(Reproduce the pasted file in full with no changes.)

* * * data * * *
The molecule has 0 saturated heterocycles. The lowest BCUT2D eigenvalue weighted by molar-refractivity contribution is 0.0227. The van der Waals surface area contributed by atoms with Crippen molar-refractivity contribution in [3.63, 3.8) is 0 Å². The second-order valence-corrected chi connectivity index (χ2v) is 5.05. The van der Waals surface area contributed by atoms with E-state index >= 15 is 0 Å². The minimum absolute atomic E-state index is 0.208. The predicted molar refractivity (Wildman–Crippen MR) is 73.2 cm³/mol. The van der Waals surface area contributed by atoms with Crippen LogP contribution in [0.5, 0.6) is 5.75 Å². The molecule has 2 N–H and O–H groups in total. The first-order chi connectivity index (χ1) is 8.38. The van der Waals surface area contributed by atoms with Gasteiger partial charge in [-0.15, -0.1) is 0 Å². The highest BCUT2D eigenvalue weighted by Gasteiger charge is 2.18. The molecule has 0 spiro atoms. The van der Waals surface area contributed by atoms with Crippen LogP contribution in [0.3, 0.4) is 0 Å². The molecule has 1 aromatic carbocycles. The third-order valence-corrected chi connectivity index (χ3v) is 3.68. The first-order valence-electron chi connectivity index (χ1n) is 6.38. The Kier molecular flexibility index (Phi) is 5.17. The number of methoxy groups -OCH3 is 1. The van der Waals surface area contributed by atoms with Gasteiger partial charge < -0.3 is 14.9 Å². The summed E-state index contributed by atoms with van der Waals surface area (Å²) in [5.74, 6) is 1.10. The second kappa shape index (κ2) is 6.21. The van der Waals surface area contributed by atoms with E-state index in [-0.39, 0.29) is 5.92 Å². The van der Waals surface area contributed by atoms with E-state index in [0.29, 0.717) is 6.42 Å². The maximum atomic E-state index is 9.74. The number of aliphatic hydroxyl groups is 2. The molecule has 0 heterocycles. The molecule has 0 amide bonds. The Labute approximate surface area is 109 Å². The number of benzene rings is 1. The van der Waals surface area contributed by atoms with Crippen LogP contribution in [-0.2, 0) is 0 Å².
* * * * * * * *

The molecule has 0 saturated heterocycles. The lowest BCUT2D eigenvalue weighted by molar-refractivity contribution is 0.0227. The van der Waals surface area contributed by atoms with Crippen molar-refractivity contribution in [3.63, 3.8) is 0 Å². The second-order valence-corrected chi connectivity index (χ2v) is 5.05. The van der Waals surface area contributed by atoms with E-state index >= 15 is 0 Å². The minimum absolute atomic E-state index is 0.208. The predicted molar refractivity (Wildman–Crippen MR) is 73.2 cm³/mol. The van der Waals surface area contributed by atoms with Crippen LogP contribution in [0.5, 0.6) is 5.75 Å². The molecule has 2 N–H and O–H groups in total. The first-order chi connectivity index (χ1) is 8.38. The van der Waals surface area contributed by atoms with Gasteiger partial charge in [-0.15, -0.1) is 0 Å². The highest BCUT2D eigenvalue weighted by Gasteiger charge is 2.18. The molecule has 0 spiro atoms. The van der Waals surface area contributed by atoms with Crippen LogP contribution in [0.3, 0.4) is 0 Å². The molecule has 1 aromatic carbocycles. The third-order valence-corrected chi connectivity index (χ3v) is 3.68. The first-order valence-electron chi connectivity index (χ1n) is 6.38. The Kier molecular flexibility index (Phi) is 5.17. The number of methoxy groups -OCH3 is 1. The van der Waals surface area contributed by atoms with Gasteiger partial charge < -0.3 is 14.9 Å². The summed E-state index contributed by atoms with van der Waals surface area (Å²) in [5.74, 6) is 1.10. The second kappa shape index (κ2) is 6.21. The van der Waals surface area contributed by atoms with E-state index in [-0.39, 0.29) is 5.92 Å². The van der Waals surface area contributed by atoms with E-state index in [0.29, 0.717) is 6.42 Å². The maximum atomic E-state index is 9.74. The number of aliphatic hydroxyl groups is 2. The molecule has 0 heterocycles. The molecule has 0 amide bonds. The Labute approximate surface area is 109 Å². The number of benzene rings is 1. The van der Waals surface area contributed by atoms with Crippen LogP contribution in [-0.2, 0) is 0 Å².